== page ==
That is why (in a future column) I will encourage students to sign up for the criminology professor’s class and defy her BC/AD ban. As of this writing, I have already obtained legal counsel for the students. That other part of the First Amendment mentioning free exercise of religion will be the subject of the federal litigation.
2. Questions about the historical claims of Christianity. It does not help matters that the professor responsible for the BC/AD ban also subscribes to wild conspiracy theories related to the origins of Christianity. She once told me that she thinks the Four Gospels were established as valid during a power struggle at the Council of Nicea. It is this kind of ignorance that leads to questions about whether Jesus was actually an historical figure. Those who tend to answer the question in the negative are naturally inclined to replace the BC/AD convention. Nonetheless, it is still the convention.
3. The Right to be Un-offended. Often, censors will ban words in an effort to preserve a so-called right to be un-offended. In the case of the BC/AD ban I have seen no evidence that anyone was ever offended by the now-banned letters. However, three students have now reported that they are offended by the ban itself. This is an example of how censorship generally backfires. And it is evidence that censors are often socially inept.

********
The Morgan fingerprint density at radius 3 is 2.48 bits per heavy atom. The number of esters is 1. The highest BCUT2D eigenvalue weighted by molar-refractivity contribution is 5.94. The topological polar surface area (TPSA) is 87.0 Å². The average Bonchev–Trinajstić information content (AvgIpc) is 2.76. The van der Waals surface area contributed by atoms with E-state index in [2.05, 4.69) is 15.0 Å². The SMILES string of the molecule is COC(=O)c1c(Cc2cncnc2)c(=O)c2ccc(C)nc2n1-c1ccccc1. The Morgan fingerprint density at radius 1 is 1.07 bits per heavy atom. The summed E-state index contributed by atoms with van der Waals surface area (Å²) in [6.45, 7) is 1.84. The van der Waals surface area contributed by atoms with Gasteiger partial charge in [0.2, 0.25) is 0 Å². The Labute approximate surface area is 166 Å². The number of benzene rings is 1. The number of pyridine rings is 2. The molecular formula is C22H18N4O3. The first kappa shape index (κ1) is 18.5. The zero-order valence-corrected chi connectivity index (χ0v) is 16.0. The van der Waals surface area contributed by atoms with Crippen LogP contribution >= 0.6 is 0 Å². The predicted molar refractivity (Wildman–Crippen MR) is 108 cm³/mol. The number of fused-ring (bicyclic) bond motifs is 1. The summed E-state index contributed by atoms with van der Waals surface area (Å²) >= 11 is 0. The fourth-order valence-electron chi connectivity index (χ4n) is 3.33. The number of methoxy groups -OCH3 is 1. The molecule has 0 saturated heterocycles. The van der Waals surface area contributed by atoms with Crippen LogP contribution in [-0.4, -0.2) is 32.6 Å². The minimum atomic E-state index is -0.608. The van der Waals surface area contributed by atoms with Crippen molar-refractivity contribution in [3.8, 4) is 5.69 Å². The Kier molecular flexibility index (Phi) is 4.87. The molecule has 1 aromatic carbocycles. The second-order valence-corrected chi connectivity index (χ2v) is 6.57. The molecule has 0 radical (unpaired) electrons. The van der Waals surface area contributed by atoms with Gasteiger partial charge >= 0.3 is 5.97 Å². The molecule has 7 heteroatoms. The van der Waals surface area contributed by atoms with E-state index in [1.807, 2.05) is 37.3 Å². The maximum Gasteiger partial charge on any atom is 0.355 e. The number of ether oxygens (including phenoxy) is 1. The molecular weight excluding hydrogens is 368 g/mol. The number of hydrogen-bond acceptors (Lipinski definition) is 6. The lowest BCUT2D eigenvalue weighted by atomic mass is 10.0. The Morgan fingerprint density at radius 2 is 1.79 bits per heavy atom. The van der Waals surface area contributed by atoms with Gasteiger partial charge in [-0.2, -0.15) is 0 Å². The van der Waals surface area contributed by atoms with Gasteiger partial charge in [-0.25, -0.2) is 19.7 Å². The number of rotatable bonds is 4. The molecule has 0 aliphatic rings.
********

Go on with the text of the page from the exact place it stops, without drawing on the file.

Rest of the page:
When one contemplates the ever-expanding list of words and ideas that are banned from college campus, the need for a caustic response is readily apparent. Strong language is often of good way of letting the censors know you won’t be intimidated. But more than strong language is needed in these times.
Just a few years ago I sent a warning to Georgia Tech letting them know they would soon be sued for a number of policies violating the First Amendment. They willingly abandoned an unconstitutional speech zone policy prior to summary judgment. But they chose to defend an unconstitutional speech code and unconstitutional manual telling gays which churches were “good” or “bad” on gay rights issues.
Because Georgia Tech did not take my warnings seriously they have lost more than just a pair of highly embarrassing First Amendment rulings. They are about to write a check for $300,000 to the attorneys I found to represent the students.
If some child porn advocate is reading this column he is free to consider it a “nasty” piece of journalism. If some UNC administrator is reading this column she is free to consider it a threat of litigation.
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